Investigators emptied the well and are awaiting the results of an analysis of the water to determine whether body parts were dumped there, according to Yeni Safak, a pro-government Turkish newspaper. But Sabah, another pro-government newspaper that has published leaks about the case from Turkish officials, said Saudi Arabia has yet to give Turkish authorities permission for a search.

RELATED: Cancelling Saudi Arabia arms deal would cost $1 billion – Trudeau

Turkish media have also published a security camera image allegedly showing a vehicle belonging to the Saudi Consulate “scouting” a forest in the outskirts of Istanbul before Khashoggi was killed. The image, obtained by state television TRT and other media on Wednesday, shows a black car with a diplomatic license plate at an entrance to Belgrade Forest.

Turkish President Recep Tayyip Erdogan has said Saudi officials made “reconnaissance” trips to the forest as well as the city of Yalova a day before Khashoggi was killed. Turkish officials have told The Associated Press that investigators were looking into the possibility that the journalist’s remains may have been hidden at those two locations.

The Associated Press

Like us on Facebook and follow us on Twitter.

Get local stories you won't find anywhere else right to your inbox.
Sign up here

Just Posted

South Wellington community association hopes to save old school from demolition

Nanaimo school district staff to report on fate of South Wellington Elementary later this month

Black Lives solidarity demonstration fills Nanaimo park

Anti-racism protest held at Maffeo Sutton Park on Friday afternoon

Nanaimo RCMP seek help locating missing indigenous youth

Family of William Baker worries he’s in company of people putting him at risk

Nanaimo man wanted on assault warrants

John Bates wanted following two separate incidents from earlier this year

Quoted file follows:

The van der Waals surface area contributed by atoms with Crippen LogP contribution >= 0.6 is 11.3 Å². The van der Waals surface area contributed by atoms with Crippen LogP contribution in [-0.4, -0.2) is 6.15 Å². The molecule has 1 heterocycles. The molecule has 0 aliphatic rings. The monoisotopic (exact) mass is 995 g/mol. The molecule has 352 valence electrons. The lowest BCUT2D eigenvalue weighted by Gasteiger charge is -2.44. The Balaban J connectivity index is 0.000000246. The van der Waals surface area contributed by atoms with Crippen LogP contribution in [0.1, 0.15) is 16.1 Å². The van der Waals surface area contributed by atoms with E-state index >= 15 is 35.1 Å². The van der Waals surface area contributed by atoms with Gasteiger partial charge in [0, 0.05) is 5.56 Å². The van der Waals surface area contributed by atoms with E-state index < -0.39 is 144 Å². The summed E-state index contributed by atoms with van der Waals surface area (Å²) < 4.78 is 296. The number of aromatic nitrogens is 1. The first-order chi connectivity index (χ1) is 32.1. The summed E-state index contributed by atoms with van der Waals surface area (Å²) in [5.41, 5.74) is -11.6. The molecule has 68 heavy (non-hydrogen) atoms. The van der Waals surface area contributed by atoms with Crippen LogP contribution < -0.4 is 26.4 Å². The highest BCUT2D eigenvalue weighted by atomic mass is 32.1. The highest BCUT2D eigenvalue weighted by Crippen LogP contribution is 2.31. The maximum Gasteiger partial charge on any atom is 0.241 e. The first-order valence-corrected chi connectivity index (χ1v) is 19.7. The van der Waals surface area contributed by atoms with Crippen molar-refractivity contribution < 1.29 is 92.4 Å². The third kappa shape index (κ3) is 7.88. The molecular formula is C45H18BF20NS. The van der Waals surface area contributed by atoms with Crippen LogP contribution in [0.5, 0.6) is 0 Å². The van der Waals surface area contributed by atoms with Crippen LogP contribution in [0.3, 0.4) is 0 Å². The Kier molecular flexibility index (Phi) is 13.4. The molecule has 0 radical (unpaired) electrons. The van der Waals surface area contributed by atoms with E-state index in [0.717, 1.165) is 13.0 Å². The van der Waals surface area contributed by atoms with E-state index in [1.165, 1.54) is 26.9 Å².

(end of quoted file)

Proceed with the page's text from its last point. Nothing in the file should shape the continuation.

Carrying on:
Stz’uminus motivational speaker and musician named ‘emerging cultural leader’ in Nanaimo

Patrick Aleck is among the recipients of the city’s Culture and Heritage Awards

‘I’m pissed, I’m outraged’: Federal minister calls out police violence against Indigenous people

Indigenous Minister Marc Miller spoke on recent incidents, including fatal shooting of a B.C. woman

Kelowna Mountie who punched suspect identified, condemned by sister

‘How did he get away with this? How is this justifiable?’

PHOTOS: Anti-racism protesters gather in communities across B.C.

More protests are expected through the weekend

Facing changes together: Your community, your journalists

The COVID-19 pandemic has changed the world in ways that would have… Continue reading

Pair accused of ‘horrific’ assault at Vancouver’s Oppenheimer Park at large

Police say Jason Tapp, 30, and Nicole Edwards, 33, did not show up to meet their bail supervisor this week

No charges to be laid against 22 northern B.C. pipeline protesters

Twenty-two people were arrested in February, but Crown has decided not to pursue charges

B.C. starts to see employment return under COVID-19 rules

Jobless rate for young people still over 20% in May

Parcel stolen from front porch, Nanaimo RCMP looking for suspect

Unidentified woman allegedly stole package containing $400 smart watch

Most Read